Middle East (MNN) — Civil war, the rise of Islamic State, and the ineffectiveness of reformist governments made last year one of turmoil for the Middle East and North Africa.
More than any group, it seems like women were cheated out of their hope for change in Arab Spring countries.
Debbie Brink is the executive director for Women for Middle East Hope (WFMEH), a specialized arm of SAT-7. She explains, “Women were coming alongside people in the streets. They wanted to see change for themselves, but it sadly didn’t produce what they had wanted. In fact, as I’ve looked at different reports and studies since then, conditions have gotten worse for women in the Middle East.”
Under more totalitarian rule, coupled with the rise in extreme Islam, women were soon marginalized, their voices silenced. Knowing their stories and speaking up for them is one reason SAT-7, a Christian satellite television ministry to the Middle East and North Africa, launched WFMEH as an international initiative.
It was meant to address the plight of women a world away who suffer from oppression, fear, and lack of hope. Brink says, “If women in the West understood more of the issues concerning women in the Middle East and North Africa, they would want to get more involved with us, in helping us provide specific television programming for the women in the region to help them cope with issues that they deal with.”
Women for Middle East HOPE believes that increased exposure to the love of Jesus Christ will affect real change in the hearts of women and men across the region, as old attitudes, values, and ideas gradually move into alignment with the Word of God.
Here’s how it works: participants will begin by educating themselves about the socially-challenging realities facing women and children in the Middle East and North Africa.
From there, the sky’s the limit. Women can participate in study programs, individually or in groups, or travel to the Middle East with other concerned women to engage with the women of the region and to understand how Women for Middle East HOPE can help meet the challenges they face.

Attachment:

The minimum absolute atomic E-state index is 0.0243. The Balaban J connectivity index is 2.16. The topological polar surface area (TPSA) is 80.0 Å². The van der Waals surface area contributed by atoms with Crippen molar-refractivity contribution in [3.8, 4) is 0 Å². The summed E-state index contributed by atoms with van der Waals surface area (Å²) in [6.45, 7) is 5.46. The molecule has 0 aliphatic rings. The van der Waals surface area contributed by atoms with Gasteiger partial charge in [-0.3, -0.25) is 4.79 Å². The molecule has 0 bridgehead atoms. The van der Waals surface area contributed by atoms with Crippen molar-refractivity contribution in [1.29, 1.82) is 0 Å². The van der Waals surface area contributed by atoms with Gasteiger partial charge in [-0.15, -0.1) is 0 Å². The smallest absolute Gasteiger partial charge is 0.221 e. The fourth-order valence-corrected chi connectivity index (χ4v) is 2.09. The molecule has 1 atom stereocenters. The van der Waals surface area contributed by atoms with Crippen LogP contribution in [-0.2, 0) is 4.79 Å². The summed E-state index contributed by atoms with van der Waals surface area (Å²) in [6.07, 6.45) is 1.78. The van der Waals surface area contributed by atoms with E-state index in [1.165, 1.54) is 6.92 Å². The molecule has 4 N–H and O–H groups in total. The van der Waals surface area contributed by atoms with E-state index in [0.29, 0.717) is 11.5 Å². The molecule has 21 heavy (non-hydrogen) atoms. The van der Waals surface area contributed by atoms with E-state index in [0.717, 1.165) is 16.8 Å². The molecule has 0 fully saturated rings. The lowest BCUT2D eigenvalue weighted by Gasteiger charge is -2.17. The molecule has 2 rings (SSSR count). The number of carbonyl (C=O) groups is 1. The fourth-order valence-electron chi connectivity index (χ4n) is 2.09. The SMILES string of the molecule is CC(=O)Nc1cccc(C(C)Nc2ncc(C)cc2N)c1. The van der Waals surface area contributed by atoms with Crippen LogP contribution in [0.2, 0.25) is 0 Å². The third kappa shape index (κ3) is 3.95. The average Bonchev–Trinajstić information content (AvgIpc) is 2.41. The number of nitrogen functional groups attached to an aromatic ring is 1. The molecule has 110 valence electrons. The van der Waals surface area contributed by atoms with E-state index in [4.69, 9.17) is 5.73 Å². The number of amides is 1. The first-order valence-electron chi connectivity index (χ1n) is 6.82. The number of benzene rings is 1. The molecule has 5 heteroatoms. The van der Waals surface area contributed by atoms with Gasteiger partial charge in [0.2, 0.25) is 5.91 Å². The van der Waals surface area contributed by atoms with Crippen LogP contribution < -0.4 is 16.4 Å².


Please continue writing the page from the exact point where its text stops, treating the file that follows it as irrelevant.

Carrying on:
By helping support SAT-7’s programs, the women WFMEH participants study can be reached with the message of hope. Brink adds, “SAT-7 is very careful about our programming. In order for us to be in the region and have studios in the region, we cannot be seen as evangelizing, but we can talk to Christians in the region on our programming.”
She goes on to say that just like in North America, not everyone participating in church or in a program may actually have a personal relationship with Christ. The same is true of the Middle East. However, Brink says, “The reality is that the majority of the region is not Christian, and they are watching our programs. So, the ones that aren’t Christians don’t feel like they’re being attacked or criticized because that’s not our purpose. But they become curious about ‘what do Christians really believe?'”
Segments of SAT-7’s television programs for men and women contrast the culture of injustice with biblical concepts of freedom and forgiveness. “They listen and they become intrigued, and they begin to think, ‘This isn’t the Jesus that I had always heard about.’ They want to know more, and they continue to watch.”
Because roughly half of the women in MENA are illiterate and house-bound, they spend much of their day watching television. Satellite television programming is the perfect medium to transmit information.